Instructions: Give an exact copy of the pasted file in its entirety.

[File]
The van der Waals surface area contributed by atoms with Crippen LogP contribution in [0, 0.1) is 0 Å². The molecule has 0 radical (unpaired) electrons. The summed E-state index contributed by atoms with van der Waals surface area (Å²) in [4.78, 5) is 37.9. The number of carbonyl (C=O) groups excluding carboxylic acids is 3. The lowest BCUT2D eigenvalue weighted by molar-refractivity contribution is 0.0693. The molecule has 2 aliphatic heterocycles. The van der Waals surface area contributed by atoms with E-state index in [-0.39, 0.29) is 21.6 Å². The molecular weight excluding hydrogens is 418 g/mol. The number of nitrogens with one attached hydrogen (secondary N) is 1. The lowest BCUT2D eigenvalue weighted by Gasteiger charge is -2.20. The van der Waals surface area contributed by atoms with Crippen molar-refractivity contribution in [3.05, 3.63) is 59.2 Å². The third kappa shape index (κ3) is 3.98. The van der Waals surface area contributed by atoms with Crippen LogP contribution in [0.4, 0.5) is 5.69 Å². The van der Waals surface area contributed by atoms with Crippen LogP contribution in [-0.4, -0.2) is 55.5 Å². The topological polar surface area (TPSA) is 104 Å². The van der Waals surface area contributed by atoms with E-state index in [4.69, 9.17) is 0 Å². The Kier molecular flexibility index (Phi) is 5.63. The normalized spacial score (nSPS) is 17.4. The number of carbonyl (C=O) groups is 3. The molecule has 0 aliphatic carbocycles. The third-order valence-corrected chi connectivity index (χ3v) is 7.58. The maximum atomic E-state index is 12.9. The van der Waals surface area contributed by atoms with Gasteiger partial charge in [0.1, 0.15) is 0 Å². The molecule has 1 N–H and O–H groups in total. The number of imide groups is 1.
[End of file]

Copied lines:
The van der Waals surface area contributed by atoms with Crippen LogP contribution in [0, 0.1) is 0 Å². The molecule has 0 radical (unpaired) electrons. The summed E-state index contributed by atoms with van der Waals surface area (Å²) in [4.78, 5) is 37.9. The number of carbonyl (C=O) groups excluding carboxylic acids is 3. The lowest BCUT2D eigenvalue weighted by molar-refractivity contribution is 0.0693. The molecule has 2 aliphatic heterocycles. The van der Waals surface area contributed by atoms with E-state index in [-0.39, 0.29) is 21.6 Å². The molecular weight excluding hydrogens is 418 g/mol. The number of nitrogens with one attached hydrogen (secondary N) is 1. The lowest BCUT2D eigenvalue weighted by Gasteiger charge is -2.20. The van der Waals surface area contributed by atoms with Crippen molar-refractivity contribution in [3.05, 3.63) is 59.2 Å². The third kappa shape index (κ3) is 3.98. The van der Waals surface area contributed by atoms with Crippen LogP contribution in [0.4, 0.5) is 5.69 Å². The van der Waals surface area contributed by atoms with Crippen LogP contribution in [-0.4, -0.2) is 55.5 Å². The topological polar surface area (TPSA) is 104 Å². The van der Waals surface area contributed by atoms with E-state index in [4.69, 9.17) is 0 Å². The Kier molecular flexibility index (Phi) is 5.63. The normalized spacial score (nSPS) is 17.4. The number of carbonyl (C=O) groups is 3. The molecule has 0 aliphatic carbocycles. The third-order valence-corrected chi connectivity index (χ3v) is 7.58. The maximum atomic E-state index is 12.9. The van der Waals surface area contributed by atoms with Gasteiger partial charge in [0.1, 0.15) is 0 Å². The molecule has 1 N–H and O–H groups in total. The number of imide groups is 1.